ERIKA ISOMURA: Don't worry about it for now. Federico, Ruchita, I'd like the three of you guys to talk about your pink cards with Dylan, because you're the only team that's going to get the pink cards today. Don't cut them up yet. Just come back here and have a chat about what you notice about them, because there's some stuff there that I put just to kind of check in and see what things we still need to better understand.

STUDENT: When we write these do we write the problem?

ERIKA ISOMURA: Well, I don't know. What's on the blue ones?

STUDENT: Problem.

ERIKA ISOMURA: So what do you think you're going to write on the blue ones?

STUDENT: A fraction.

ERIKA ISOMURA: A fraction? If you think so.

STUDENT: It's a problem.

ERIKA ISOMURA: You do realize, you know, that your classmates are going to take a look at it at some point.

STUDENT: It's a problem.

ERIKA ISOMURA: So which ones are you working on?

STUDENT: This one, this one. That's it.

ERIKA ISOMURA: This one if you want to.

STUDENT: Oh yeah, that one.

ERIKA ISOMURA: It has a blue but since they seem to always be doubled, you might want to think about it. And if you need to, we'll just attach another paper so that you can make your problem a little longer.

STUDENT: All right.

ERIKA ISOMURA: All right, so who's doing this one? You? And who's doing this one?

STUDENT: Me.

ERIKA ISOMURA: You? So what are you thinking?

STUDENT: Um, two-tenths minus one-tenth.

ERIKA ISOMURA: Do you think that will give you one-tenth? Would it help for him to write it out for you to see it? Write it out. He'll check yours. And then Antonio, why don't you do the same thing? You write a problem for this then give it to Diego and let him check it. Okay?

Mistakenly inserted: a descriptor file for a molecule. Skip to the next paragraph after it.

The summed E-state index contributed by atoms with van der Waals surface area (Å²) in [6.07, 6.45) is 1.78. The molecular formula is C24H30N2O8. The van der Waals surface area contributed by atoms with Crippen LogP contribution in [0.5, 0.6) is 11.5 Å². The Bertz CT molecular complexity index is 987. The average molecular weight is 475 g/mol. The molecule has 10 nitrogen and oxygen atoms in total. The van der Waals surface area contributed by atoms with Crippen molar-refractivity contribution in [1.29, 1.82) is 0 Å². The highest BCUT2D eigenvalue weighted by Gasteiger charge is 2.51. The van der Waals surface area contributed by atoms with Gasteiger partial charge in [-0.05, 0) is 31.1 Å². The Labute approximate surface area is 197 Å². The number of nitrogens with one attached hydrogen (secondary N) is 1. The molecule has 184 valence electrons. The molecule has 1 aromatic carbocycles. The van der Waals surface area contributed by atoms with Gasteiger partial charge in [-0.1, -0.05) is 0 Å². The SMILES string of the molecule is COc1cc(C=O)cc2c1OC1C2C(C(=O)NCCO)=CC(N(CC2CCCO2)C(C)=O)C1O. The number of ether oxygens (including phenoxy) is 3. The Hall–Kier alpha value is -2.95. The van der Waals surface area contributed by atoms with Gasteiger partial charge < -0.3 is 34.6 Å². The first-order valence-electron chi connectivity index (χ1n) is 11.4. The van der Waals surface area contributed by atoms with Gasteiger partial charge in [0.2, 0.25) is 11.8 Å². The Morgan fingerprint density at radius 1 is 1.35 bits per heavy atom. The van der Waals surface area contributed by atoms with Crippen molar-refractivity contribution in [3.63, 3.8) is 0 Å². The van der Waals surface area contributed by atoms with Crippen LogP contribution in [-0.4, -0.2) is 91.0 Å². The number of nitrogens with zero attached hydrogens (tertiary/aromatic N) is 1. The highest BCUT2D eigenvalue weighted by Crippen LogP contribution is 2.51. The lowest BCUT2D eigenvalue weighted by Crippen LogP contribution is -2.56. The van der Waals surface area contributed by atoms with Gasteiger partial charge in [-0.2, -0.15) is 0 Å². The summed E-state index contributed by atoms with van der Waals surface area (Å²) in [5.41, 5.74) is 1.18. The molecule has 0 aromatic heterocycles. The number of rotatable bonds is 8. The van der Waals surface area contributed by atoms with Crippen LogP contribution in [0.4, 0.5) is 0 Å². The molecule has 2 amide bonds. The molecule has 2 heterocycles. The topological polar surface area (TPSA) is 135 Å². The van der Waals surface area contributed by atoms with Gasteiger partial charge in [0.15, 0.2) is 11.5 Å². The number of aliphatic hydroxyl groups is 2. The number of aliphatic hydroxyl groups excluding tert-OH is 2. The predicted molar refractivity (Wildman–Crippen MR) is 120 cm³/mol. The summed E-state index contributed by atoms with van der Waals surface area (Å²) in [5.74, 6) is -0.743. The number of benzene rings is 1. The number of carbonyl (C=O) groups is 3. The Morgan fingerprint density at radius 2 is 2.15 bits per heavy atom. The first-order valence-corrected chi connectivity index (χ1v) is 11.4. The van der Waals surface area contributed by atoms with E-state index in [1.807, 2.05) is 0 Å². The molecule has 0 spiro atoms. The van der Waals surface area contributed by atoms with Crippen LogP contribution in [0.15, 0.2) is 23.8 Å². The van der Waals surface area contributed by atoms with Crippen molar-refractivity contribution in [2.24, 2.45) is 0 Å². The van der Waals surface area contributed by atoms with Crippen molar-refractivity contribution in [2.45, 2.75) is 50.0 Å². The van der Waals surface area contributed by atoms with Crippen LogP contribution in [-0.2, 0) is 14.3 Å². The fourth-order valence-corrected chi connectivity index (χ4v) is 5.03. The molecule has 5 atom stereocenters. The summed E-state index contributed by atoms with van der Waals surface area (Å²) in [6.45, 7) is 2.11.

STUDENT: Seventy-five cents equals seventy-five hundredths.

ERIKA ISOMURA: Okay. And this one, you guys said...that was the one I thought was going to be the hardest for everybody. So what do you think that one is?

STUDENT: Because these are five, um, five wholes because five smileys is one whole.

ERIKA ISOMURA: Uh-huh.

STUDENT: And then...and so for half, like, two will be four because...

STUDENT: Um, the five equals ten because there's ten pieces in [inaudible] whole or...

ERIKA ISOMURA: Okay.

STUDENT: And then, um, this was substitute as four double.

ERIKA ISOMURA: So if you double that to get your tens, you double that to get four?

STUDENT: Yeah.

ERIKA ISOMURA: Man, I thought this would be much more of a challenge. What about this one?

STUDENT: One whole and three-tenths.

ERIKA ISOMURA: Okay, how about that one?

STUDENT: That's, um, [inaudible].

ERIKA ISOMURA: Do you agree, Federico?

STUDENT: Yeah.

ERIKA ISOMURA: Prove it.

STUDENT: Okay, right now you just have, like, this is five cents and these three are pennies. So 1, 2, 3. Eight.

ERIKA ISOMURA: But, like, why isn't it this?

STUDENT: Because it's not eight-tenths.

ERIKA ISOMURA: Huh?

STUDENT: It's not eight-tenths.

ERIKA ISOMURA: But it's not an eight-hundredths either. It's eight cents.

STUDENT: Oh!

ERIKA ISOMURA: Oh!

STUDENT: One dollar is like, um, one hundred of hundredths, so then eight cents is like eight hundredths.

STUDENT: Oh yeah!

STUDENT: Oh!

ERIKA ISOMURA: Okay. Well, that makes me so sad because I really thought that would be a bigger challenge.

STUDENT: Please don't be more.

ERIKA ISOMURA: So when you guys feel like you know them, feel free to start cutting and gluing.

STUDENT: Okay.